President of the Virginia Society of the Children of the American Revolution Emily Elston, 16, of Woodbridge and her father Michael Elston, president of the Virginia Society of the Sons of the American Revolution, respectfully cut a well-worn American flag to retire it from use.
Photo by Fallon Forbush.
More than 100 United States flags were retired on Flag Day, Wednesday, June 14, at the Great Falls Freedom Memorial behind the Great Falls Library. The 14th annual flag retirement ceremony held in Great Falls was conducted by the Virginia Society of the Children of the American Revolution and the Fairfax Resolves Chapter of the Sons of the American Revolution.
Flag Day commemorates the adoption of the U.S. flag when the Flag Resolution of 1777 was passed on June 14 during the American Revolution by the Continental Congress. The holiday was first celebrated on June 14, 1877, during the 100th anniversary of the adoption of the American flag, according to the National Constitution Center.
At the time, the flag only had 13 stars to represent 13 states. More stars were added to the flag after the U.S. earned independence and new states entered the union, according to the National Constitution Center.
“I like to teach the kids how to properly dispose of the flag,” said Emily Elston, president of the Virginia Society of the Children of the American Revolution. “Respecting the American flags at their end creates more respect for them when they’re flying on the pole.”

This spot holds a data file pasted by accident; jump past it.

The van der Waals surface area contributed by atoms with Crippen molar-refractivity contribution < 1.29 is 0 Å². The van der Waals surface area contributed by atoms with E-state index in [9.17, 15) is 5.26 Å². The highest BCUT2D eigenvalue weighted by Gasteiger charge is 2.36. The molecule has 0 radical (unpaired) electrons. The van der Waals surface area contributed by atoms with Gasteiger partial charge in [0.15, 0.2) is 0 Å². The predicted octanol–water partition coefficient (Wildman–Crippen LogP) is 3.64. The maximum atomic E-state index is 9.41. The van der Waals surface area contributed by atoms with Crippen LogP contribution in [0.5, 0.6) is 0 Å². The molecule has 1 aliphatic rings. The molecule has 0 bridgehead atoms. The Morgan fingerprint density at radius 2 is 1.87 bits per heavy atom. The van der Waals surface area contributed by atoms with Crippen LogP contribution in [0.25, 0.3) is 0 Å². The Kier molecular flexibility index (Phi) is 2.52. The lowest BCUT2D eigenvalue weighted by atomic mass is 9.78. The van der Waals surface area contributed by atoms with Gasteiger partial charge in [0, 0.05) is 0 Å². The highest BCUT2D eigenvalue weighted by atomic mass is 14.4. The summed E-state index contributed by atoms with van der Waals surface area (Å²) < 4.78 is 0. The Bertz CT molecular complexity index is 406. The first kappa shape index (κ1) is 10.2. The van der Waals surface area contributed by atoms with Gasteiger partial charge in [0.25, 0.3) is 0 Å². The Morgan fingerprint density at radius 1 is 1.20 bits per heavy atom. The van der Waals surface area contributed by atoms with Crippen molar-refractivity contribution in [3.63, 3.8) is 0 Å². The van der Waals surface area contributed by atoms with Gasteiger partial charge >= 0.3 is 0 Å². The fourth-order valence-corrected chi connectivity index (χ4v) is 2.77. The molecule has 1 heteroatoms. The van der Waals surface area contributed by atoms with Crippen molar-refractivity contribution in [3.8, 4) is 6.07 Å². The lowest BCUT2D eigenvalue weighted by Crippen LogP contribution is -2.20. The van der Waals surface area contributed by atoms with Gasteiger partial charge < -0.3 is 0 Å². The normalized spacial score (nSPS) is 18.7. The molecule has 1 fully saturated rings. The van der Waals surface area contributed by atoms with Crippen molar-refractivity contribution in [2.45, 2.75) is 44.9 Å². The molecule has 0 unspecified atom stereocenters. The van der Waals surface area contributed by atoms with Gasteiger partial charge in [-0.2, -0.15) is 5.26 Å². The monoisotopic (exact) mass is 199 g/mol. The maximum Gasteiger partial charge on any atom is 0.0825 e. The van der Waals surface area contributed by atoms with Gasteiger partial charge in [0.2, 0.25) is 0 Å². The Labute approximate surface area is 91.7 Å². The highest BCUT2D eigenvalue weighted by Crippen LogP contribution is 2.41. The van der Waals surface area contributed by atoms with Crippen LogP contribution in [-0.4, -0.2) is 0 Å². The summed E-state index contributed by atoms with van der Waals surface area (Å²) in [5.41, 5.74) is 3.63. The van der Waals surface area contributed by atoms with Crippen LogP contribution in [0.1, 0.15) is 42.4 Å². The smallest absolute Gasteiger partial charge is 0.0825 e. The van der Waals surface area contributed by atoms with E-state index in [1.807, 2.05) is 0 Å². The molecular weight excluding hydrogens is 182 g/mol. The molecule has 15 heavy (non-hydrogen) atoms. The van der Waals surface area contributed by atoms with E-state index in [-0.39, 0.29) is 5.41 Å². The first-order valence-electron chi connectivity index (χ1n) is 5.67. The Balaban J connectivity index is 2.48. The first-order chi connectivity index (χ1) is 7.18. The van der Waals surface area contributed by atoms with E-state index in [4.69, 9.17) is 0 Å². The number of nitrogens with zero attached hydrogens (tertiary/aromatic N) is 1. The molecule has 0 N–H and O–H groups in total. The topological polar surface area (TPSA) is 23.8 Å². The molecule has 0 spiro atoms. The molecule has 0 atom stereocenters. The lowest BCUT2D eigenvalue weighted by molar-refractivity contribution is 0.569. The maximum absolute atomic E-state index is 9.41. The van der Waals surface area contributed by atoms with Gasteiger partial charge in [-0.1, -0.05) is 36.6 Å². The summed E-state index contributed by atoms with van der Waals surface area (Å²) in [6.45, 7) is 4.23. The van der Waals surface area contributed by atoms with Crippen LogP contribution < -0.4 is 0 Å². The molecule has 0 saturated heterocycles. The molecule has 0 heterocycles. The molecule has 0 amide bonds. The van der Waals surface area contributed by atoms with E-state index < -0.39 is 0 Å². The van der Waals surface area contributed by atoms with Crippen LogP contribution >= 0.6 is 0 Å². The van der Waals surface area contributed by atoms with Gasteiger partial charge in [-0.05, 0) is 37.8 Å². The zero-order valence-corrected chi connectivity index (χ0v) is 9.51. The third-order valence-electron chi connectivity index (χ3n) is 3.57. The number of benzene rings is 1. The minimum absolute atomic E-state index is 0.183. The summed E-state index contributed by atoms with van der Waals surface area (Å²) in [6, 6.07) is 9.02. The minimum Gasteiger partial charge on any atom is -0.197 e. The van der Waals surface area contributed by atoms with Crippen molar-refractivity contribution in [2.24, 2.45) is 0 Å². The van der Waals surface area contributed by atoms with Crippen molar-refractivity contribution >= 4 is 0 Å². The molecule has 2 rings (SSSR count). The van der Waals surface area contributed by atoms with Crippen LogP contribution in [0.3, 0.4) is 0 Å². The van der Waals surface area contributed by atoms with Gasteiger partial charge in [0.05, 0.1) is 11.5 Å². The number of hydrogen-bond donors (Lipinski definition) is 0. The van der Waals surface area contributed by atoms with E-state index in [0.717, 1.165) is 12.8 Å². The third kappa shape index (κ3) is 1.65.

The rules for handling and displaying the American flag are defined by a law known as the U.S. Flag Code, which is found in Title 4 Chapter 1 of the U.S. Code. The law states that when a flag is “in such condition that it is no longer a fitting emblem for display,” it should be “destroyed in a dignified way, preferably by burning.”
However, many of the flags could not be burnt during the ceremony.
This is because American flags were traditionally made out of natural materials like cotton and wool; however, synthetic materials like nylon and polyester are becoming more common. These release toxic chemicals when burnt.
Instead, participants respectfully cut the flag, removing the grommets first and cutting the star field off and cutting the stripes off before disposal.
“The flags represent all of the men and women who have served our country,” said Michael Elston, president of the Virginia Society of the Sons of the American Revolution and Emily’s father. “By respecting the flag, you respect their commitment and service as well. It’s no coincidence that we conduct the ceremony at this place where we honor men and women who have given their lives.”